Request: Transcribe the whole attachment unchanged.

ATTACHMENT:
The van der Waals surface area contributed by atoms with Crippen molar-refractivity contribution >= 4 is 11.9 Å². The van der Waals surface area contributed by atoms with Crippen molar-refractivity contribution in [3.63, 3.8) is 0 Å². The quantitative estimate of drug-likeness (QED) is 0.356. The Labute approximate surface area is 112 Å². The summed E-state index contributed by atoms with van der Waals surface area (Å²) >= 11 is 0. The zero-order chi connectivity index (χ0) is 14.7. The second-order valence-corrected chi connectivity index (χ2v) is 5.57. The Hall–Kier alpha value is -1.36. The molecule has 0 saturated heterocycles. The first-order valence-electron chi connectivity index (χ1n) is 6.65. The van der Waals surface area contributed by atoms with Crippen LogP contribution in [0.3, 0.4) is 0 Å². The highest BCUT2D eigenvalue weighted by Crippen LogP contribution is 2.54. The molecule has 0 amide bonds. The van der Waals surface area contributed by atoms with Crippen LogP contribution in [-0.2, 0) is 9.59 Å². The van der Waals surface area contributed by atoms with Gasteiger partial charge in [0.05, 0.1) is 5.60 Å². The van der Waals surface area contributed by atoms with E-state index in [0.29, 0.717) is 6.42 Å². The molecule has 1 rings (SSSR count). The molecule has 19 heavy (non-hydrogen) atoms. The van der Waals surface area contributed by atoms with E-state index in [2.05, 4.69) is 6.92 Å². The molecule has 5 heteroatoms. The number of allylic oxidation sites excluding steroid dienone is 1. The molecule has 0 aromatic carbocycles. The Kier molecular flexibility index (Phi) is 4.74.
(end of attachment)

The van der Waals surface area contributed by atoms with Crippen molar-refractivity contribution >= 4 is 11.9 Å². The van der Waals surface area contributed by atoms with Crippen molar-refractivity contribution in [3.63, 3.8) is 0 Å². The quantitative estimate of drug-likeness (QED) is 0.356. The Labute approximate surface area is 112 Å². The summed E-state index contributed by atoms with van der Waals surface area (Å²) >= 11 is 0. The zero-order chi connectivity index (χ0) is 14.7. The second-order valence-corrected chi connectivity index (χ2v) is 5.57. The Hall–Kier alpha value is -1.36. The molecule has 0 saturated heterocycles. The first-order valence-electron chi connectivity index (χ1n) is 6.65. The van der Waals surface area contributed by atoms with Crippen LogP contribution in [0.3, 0.4) is 0 Å². The highest BCUT2D eigenvalue weighted by Crippen LogP contribution is 2.54. The molecule has 0 amide bonds. The van der Waals surface area contributed by atoms with Crippen LogP contribution in [-0.2, 0) is 9.59 Å². The van der Waals surface area contributed by atoms with Gasteiger partial charge in [0.05, 0.1) is 5.60 Å². The van der Waals surface area contributed by atoms with E-state index in [0.29, 0.717) is 6.42 Å². The molecule has 1 rings (SSSR count). The molecule has 19 heavy (non-hydrogen) atoms. The van der Waals surface area contributed by atoms with E-state index in [2.05, 4.69) is 6.92 Å². The molecule has 5 heteroatoms. The number of allylic oxidation sites excluding steroid dienone is 1. The molecule has 0 aromatic carbocycles. The Kier molecular flexibility index (Phi) is 4.74.